You have hundreds of metrics to choose from, but only a select few belong on your scorecard.
Begin With the End in Mind
A marketing scorecard, similar to business scorecards, gives your team and other key players within the brand a regular update on how well you’re meeting goals. If you’ve identified meaningful goals and are passionate about reaching them, you already have the biggest reason to build and use a marketing scorecard.
A scorecard with well-chosen KPIs (key performance indicators) will reveal:
- which tactics are performing successfully
- which ones might, in fact, be a waste of your time
- where your budget can be re-tuned for better results
- and other insights generic reports can’t provide
But before you start a new scorecard and choose your KPIs, it’s critical to know and truly understand your marketing goal(s). What are you tasked with accomplishing in your campaigns?
For most brands, the goal is increased lead generation, heightened brand awareness, or some other user behavior that demonstrates engagement. Having a clear marketing objective behind your campaigns will make the next step—selecting your KPIs—easier and more productive.
Choosing Your KPIs: Keep it Relevant
A good scorecard should be short, insightful, and easy-to-interpret. Depending on the nature of your campaigns, you’ll probably have hundreds of potential metrics to choose from. Not all of them belong on your scorecard.
Be choosy when narrowing down your KPIs. You might be tempted to include more metrics than you should. If so, ask yourself, “How does this KPI show progress toward our marketing goal?”
Your Scorecard—Like Your Brand—Should Have Its Own Personality
Because not all marketing goals are the same, and because similar goals can be measured differently, only you will know which KPIs are right for your scorecard. As you look at your full battery of reports and analytics tools, consider going deeper and choosing a few KPIs that aren’t so obvious.
To get the creative juices flowing, here are five underrated KPIs that don’t fit into every marketing scorecard, but could be right for yours.
1. Top Landing Pages (non-paid search)
What it measures: The pages where most organic searchers entered the website
Why it’s important: The top pages report by itself can be a little misleading. Sure, those pages had the most views, but why and how did visitors get to those pages? Many of those pageviews could have been influenced by the design and navigation of your website. But looking at the top landing pages report—specifically for non-paid search—will more clearly show you where your SEO work is paying off in search engines.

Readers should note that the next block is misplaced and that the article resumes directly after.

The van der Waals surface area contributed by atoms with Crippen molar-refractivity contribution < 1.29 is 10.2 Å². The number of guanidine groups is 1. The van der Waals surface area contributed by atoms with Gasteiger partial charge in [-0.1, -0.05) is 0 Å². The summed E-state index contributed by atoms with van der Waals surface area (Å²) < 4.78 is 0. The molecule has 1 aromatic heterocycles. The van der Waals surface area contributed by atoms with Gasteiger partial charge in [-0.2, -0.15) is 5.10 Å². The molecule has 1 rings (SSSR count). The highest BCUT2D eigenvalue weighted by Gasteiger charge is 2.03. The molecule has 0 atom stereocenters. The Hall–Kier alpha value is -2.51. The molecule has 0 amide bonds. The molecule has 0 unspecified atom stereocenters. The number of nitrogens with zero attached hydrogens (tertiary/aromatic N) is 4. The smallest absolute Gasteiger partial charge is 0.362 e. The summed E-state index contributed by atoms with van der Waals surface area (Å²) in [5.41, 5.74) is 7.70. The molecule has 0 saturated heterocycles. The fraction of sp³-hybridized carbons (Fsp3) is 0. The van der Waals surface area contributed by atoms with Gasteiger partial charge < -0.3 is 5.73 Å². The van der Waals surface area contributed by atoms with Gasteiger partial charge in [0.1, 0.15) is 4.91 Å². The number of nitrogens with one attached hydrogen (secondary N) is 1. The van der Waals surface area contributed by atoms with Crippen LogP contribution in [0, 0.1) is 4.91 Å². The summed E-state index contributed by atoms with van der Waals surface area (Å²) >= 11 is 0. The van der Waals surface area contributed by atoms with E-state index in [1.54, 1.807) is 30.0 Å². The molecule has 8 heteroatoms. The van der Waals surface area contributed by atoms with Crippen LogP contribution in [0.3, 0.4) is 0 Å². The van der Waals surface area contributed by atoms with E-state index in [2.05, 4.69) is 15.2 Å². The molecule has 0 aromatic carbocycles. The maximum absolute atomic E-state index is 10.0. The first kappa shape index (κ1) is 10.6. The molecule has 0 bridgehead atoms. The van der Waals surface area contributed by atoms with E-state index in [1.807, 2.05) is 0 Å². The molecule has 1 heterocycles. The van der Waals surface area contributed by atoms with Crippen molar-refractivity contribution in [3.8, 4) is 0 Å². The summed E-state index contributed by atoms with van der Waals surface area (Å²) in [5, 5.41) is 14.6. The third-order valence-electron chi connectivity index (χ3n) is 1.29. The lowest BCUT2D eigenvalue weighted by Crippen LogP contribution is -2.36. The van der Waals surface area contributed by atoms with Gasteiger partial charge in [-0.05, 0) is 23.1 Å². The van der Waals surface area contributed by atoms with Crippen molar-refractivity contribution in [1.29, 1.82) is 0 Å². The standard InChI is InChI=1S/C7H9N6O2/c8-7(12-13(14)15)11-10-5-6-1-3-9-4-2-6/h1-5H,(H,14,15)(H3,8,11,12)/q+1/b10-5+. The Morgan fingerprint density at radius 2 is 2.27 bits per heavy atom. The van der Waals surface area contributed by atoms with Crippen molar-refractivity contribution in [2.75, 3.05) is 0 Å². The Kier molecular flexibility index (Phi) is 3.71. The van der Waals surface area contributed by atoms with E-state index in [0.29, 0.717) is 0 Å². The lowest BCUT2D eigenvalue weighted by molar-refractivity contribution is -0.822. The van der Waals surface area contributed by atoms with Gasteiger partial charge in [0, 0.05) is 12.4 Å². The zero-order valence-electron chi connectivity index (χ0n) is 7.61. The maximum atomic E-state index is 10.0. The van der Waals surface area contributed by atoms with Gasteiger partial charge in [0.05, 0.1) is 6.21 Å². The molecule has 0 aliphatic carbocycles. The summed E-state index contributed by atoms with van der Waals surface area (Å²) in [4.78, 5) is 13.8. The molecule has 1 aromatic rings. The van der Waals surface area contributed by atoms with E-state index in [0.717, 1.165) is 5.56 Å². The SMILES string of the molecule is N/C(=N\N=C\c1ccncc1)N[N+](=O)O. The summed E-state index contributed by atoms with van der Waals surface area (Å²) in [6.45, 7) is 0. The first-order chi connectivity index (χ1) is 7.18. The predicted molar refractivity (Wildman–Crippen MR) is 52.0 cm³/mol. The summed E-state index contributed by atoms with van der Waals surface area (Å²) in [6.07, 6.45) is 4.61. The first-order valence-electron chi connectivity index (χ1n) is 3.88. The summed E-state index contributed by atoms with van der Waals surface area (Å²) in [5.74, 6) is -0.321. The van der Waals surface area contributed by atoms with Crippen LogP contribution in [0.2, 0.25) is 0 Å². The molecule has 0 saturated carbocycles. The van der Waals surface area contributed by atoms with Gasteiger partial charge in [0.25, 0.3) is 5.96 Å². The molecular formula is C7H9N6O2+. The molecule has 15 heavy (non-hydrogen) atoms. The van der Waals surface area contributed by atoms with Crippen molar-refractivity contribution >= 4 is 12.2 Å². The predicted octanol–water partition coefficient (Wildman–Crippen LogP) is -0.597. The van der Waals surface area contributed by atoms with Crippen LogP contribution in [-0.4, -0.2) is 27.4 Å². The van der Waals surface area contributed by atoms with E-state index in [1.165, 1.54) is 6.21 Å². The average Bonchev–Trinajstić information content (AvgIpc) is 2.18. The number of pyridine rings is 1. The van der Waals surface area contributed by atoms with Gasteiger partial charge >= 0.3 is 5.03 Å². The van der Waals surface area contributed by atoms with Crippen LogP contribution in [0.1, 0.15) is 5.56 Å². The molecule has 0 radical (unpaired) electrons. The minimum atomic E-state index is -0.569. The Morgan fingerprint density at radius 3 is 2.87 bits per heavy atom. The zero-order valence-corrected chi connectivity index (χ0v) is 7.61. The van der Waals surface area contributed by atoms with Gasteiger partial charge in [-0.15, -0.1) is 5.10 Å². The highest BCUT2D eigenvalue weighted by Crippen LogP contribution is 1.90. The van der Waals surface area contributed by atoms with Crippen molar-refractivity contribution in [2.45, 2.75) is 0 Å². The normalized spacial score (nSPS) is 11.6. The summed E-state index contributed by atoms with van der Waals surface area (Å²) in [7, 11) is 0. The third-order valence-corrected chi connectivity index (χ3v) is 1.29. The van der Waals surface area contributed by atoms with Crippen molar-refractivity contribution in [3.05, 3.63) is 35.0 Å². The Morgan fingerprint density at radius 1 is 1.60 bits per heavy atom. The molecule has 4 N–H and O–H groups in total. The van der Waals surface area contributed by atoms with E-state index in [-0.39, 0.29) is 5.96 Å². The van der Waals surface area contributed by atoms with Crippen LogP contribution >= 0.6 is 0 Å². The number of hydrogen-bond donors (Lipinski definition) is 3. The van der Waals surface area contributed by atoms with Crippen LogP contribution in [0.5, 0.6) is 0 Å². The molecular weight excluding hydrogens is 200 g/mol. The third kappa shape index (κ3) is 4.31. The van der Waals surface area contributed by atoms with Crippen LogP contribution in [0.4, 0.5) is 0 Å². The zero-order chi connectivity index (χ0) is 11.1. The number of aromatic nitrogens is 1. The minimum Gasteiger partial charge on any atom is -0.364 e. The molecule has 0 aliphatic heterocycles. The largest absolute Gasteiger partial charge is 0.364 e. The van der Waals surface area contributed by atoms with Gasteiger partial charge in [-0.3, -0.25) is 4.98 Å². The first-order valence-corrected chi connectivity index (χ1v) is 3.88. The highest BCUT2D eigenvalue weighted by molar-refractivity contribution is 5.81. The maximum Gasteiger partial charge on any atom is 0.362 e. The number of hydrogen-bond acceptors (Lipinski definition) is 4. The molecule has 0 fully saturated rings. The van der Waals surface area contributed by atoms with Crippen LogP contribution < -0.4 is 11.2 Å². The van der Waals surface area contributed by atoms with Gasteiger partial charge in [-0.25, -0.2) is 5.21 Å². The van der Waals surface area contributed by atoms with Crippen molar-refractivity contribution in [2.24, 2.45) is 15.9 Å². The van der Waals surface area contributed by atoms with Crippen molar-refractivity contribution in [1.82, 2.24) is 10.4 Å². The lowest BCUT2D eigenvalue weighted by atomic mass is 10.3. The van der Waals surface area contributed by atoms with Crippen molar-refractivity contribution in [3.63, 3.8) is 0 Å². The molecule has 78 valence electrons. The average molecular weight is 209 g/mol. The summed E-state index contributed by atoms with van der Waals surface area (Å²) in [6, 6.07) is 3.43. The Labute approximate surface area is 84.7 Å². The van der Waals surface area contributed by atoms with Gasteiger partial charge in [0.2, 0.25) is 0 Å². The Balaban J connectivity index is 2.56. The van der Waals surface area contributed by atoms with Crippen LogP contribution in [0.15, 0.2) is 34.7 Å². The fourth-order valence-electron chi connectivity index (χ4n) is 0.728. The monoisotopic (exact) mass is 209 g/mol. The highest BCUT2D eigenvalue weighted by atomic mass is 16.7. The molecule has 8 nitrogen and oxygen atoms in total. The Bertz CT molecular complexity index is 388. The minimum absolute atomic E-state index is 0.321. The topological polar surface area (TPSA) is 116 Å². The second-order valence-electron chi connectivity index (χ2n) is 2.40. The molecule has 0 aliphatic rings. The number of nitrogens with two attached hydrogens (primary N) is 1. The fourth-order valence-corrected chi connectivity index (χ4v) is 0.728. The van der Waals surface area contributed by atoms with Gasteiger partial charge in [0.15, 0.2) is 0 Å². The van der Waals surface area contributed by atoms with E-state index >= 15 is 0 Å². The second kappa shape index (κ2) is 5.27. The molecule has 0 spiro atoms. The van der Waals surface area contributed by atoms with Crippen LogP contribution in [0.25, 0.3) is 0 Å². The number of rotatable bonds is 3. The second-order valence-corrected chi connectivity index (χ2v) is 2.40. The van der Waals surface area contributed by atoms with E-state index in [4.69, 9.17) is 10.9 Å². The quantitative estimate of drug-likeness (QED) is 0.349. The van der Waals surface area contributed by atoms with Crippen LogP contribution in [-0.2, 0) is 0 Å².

2. Backlinks from Media Placements
What it measures: The total number of backlinks with SEO value from external domains to a campaign landing page
Why it’s important: If your brand has invested in PR, this KPI can show which media placements not only contributed to lead-gen, but also supported the brand’s SEO goals by delivering valuable backlinks.
3. Placement Rate
What it measures: Percent of successful placements relative to the number of pitches sent
Why it’s important: Getting quality media placements can be long, time-consuming work. By monitoring placement rate, you’ll gain visibility into the success of your efforts, and may even find efficiencies you didn’t know about. And for more PR-related KPIs, check out this article from Moz about optimizing your digital press coverage.
4. Digital ROI
What it measures: Among other things, how well your digital marketing “pays for itself” relative to your investment
Why it’s important: ROI occasionally gets dismissed as a measurement that only belongs on business scorecards. But KPIs like “visitors” and “pageviews” don’t always demonstrate actual business value. Consider digital ROI for your marketing scorecard. It’s an opportunity to prove that your work is effective and sustainable.
5. Net Promoter Score (NPS) for Marketing
What it measures: The loyalty of your brand’s customer relationships
Why it’s important: You can learn a lot about the results of your marketing work by asking customers a simple question: “How likely is it that you would recommend our service to a friend or colleague?” Of course, NPS isn’t inherently a marketing KPI. But if you consider the many ways your marketing work shapes customer relationships, there could be a smart, relevant way to use this in your scorecard.
The Marketing Scorecard as a Process, Not the Goal
Some KPIs are definitely better than others. But even with a scorecard of the very best KPIs, the real value comes from collaboration and discussion about it. So don’t just send your updated scorecard to the team and call it a day; make time every month (or week), to talk about its content.
In doing so, you’ll find that other departments have unique non-marketing perspectives which can unlock scorecard insights that might have gone unnoticed otherwise.